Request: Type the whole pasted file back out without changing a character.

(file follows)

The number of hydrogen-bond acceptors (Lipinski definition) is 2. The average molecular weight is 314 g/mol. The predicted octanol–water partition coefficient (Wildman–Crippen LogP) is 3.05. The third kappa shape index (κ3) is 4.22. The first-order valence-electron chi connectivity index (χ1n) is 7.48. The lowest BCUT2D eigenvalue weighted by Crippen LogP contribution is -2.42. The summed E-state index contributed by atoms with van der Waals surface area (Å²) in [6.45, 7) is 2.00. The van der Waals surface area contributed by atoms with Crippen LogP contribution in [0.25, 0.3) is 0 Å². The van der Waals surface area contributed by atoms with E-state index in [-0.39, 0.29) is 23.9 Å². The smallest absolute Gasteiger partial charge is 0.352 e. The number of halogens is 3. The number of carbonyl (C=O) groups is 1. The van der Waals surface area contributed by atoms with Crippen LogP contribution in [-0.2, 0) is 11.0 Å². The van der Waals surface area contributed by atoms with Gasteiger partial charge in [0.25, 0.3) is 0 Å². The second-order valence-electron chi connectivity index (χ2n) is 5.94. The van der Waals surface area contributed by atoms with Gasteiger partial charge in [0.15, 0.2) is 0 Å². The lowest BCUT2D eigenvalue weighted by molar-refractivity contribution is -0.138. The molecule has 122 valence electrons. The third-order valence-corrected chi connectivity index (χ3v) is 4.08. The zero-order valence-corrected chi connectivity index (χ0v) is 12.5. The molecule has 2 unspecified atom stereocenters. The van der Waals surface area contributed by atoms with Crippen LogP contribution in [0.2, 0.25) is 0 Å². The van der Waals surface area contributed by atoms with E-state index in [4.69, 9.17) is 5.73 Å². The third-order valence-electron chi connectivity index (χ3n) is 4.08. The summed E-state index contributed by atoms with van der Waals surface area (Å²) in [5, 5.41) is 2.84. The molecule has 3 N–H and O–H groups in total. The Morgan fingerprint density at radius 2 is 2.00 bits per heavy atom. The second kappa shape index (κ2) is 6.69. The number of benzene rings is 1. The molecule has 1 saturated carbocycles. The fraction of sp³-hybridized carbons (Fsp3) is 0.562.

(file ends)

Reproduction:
The number of hydrogen-bond acceptors (Lipinski definition) is 2. The average molecular weight is 314 g/mol. The predicted octanol–water partition coefficient (Wildman–Crippen LogP) is 3.05. The third kappa shape index (κ3) is 4.22. The first-order valence-electron chi connectivity index (χ1n) is 7.48. The lowest BCUT2D eigenvalue weighted by Crippen LogP contribution is -2.42. The summed E-state index contributed by atoms with van der Waals surface area (Å²) in [6.45, 7) is 2.00. The van der Waals surface area contributed by atoms with Crippen LogP contribution in [0.25, 0.3) is 0 Å². The van der Waals surface area contributed by atoms with E-state index in [-0.39, 0.29) is 23.9 Å². The smallest absolute Gasteiger partial charge is 0.352 e. The number of halogens is 3. The number of carbonyl (C=O) groups is 1. The van der Waals surface area contributed by atoms with Crippen LogP contribution in [-0.2, 0) is 11.0 Å². The van der Waals surface area contributed by atoms with Gasteiger partial charge in [0.25, 0.3) is 0 Å². The second-order valence-electron chi connectivity index (χ2n) is 5.94. The van der Waals surface area contributed by atoms with Gasteiger partial charge in [0.15, 0.2) is 0 Å². The lowest BCUT2D eigenvalue weighted by molar-refractivity contribution is -0.138. The molecule has 122 valence electrons. The third-order valence-corrected chi connectivity index (χ3v) is 4.08. The zero-order valence-corrected chi connectivity index (χ0v) is 12.5. The molecule has 2 unspecified atom stereocenters. The van der Waals surface area contributed by atoms with Crippen LogP contribution in [0.2, 0.25) is 0 Å². The van der Waals surface area contributed by atoms with E-state index in [4.69, 9.17) is 5.73 Å². The third-order valence-electron chi connectivity index (χ3n) is 4.08. The summed E-state index contributed by atoms with van der Waals surface area (Å²) in [5, 5.41) is 2.84. The molecule has 3 N–H and O–H groups in total. The Morgan fingerprint density at radius 2 is 2.00 bits per heavy atom. The second kappa shape index (κ2) is 6.69. The number of benzene rings is 1. The molecule has 1 saturated carbocycles. The fraction of sp³-hybridized carbons (Fsp3) is 0.562.